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Caribbean holiday industry to remain afloat in 2012 according to expert

The Caribbean Tourism Organisation's statistical expert, Sean Smith, affirms that the Caribbean tourism industry will manage steady results in 2012. According to him, the number of tourists taking Caribbean holidays is not likely to grow much this year.

Caribbean holiday industry to remain afloat in 2012 according to expert

The Caribbean tourism industry is managing to remain afloat and resilient disregarding the turbulence in the marketplace, according to an expert. Sean Smith, the Caribbean Tourism Organisation´s statistical specialist, considers that the number of tourists taking Caribbean holidays will not grow significantly in 2012 and points out some of the obstacles the region must overcome.

“Tourist arrivals to the Caribbean region remained buoyant in 2011, continuing the recovery process which began in 2010,” said Mr. Smith “Still, there were signs that we are not yet out of the woods, the figures revealed uneven growth among the destinations and revenue continued to lag arrivals.”

The expert explained how the tourism industry behaved the past year: “Overall, the Caribbean welcomed an estimated 23.8 million tourists in 2011, 3.3 percent rise over 2010 when just over 23 million stay-over visitors came to our shores. With the exception of May and October, which were down marginally, the region recorded a rise on arrivals every month in 2011 over the corresponding month of the previous year. Tourist arrivals during the winter months (January to April) were up to 4.4 per cent over the previous winter, which had grown by 3.9 percent over 2009. The summer period ending in December recorded a lower than expected increase of 3 per cent. Among the factors contributing to this performance were low consumer and business confidence and a weak US dollar.”

 Sunbathing in Dominican Republic Beaches
Image by: *michael sweet*, on Flickr

Cuba, the Dominican Republic, Puerto Rico and the U.S. Virgin Islands, the most popular destinations for travellers who take holidays in the Caribbean, continued their trend of leading growth in the region. They managed to grow by 4.2 per cent in 2011 and account for more than half of all arrivals to the region. However tourism in the Dutch Caribbean performed slightly better in comparison, recording a 4.9 per cent rise, with vigorous performances in Curacao and Aruba.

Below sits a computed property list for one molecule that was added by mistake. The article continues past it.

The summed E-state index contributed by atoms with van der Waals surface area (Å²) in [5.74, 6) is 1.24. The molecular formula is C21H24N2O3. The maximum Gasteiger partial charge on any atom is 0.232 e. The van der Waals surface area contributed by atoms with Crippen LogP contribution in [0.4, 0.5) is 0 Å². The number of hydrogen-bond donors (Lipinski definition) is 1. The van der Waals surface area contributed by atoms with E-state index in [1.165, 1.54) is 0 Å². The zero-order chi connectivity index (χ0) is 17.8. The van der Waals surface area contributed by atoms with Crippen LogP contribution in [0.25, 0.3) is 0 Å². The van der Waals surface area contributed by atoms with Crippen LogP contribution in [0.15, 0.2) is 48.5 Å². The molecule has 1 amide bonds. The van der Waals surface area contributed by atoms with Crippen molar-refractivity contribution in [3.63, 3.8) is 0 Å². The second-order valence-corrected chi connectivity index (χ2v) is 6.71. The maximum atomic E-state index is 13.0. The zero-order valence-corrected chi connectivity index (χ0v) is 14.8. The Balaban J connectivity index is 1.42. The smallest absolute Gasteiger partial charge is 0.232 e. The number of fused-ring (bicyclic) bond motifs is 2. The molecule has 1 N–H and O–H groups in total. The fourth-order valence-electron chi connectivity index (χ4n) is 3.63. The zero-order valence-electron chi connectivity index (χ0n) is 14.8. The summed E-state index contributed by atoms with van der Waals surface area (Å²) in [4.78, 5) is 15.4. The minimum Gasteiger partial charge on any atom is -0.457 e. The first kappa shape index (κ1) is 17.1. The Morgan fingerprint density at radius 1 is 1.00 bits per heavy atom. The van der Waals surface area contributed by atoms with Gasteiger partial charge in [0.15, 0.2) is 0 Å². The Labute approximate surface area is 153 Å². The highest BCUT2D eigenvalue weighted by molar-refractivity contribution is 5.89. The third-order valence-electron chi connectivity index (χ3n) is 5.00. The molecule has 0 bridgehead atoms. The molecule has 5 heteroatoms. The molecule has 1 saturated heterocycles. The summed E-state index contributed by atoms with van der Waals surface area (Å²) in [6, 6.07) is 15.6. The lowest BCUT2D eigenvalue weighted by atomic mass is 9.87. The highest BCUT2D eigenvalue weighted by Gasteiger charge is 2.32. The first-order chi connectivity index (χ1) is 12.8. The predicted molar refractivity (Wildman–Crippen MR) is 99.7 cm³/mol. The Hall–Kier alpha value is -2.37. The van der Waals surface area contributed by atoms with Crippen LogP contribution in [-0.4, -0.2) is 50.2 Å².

However the rest of the Caribbean community found it more difficult to recover. “Reflecting poor performances from the European markets,” Said Mr. Smith “the Caribbean Community had a much slower rate of recovery, with arrivals up by just 1.2 percent. The larger group of Commonwealth Countries made up of CARICOM plus Bermuda, the British Virgin Islands and the Cayman islands recorded a 2.2 per cent rise, while Martinique, the lone French Caribbean destination reporting during the period, saw arrivals go up 3.9 percent.”

 Virgin Islands
Image by: *michael sweet*, on Flickr

As usual, Canada outpaced all other source markets, with a 6.8 rise of Canadian tourists heading to Caribbean holidays in 2011. However there was just a 0.6 percent increase in general, in European visitors. Although, according to the expert, the United Kingdom was still one of the most important markets and had reported 58 percent of arrivals, this was a decline for the third straight year, mainly due to the weak economy and Air Passenger Duty tax increases.

Cruise passenger arrival was also flat with a marginal 0.3 per cent increase. Nevertheless, it is expected that the continued addition to cruise stock around the world will have a positive effect on Caribbean schedules. “However,” Smith said “high oil prices and the tendency to homeport close to densely populated catchment areas in place like the Mediterranean and other large European countries, especially in summer, will be some of the factors contributing to the dampening of Caribbean cruise business over all in 2012.”

The Yunque Forest in  Puerto Rico
Image by: jogorman, on Flickr

Sean Smith anticipates that tourists will prefer to stay home due to the economic recession or go to the Olympics in London rather than lodge in Caribbean hotels and resorts. “Higher than usual unemployment continues to prevail in the main source markets while monetary and fiscal systems remain under intense pressure,” Mr. Smith says “The US is into an election year and while some may anticipate this is a reason for US travellers to stay home, there is no hard evidence to substantiate this. The Olympic Games in England could also be a significant distraction from North South travel.”

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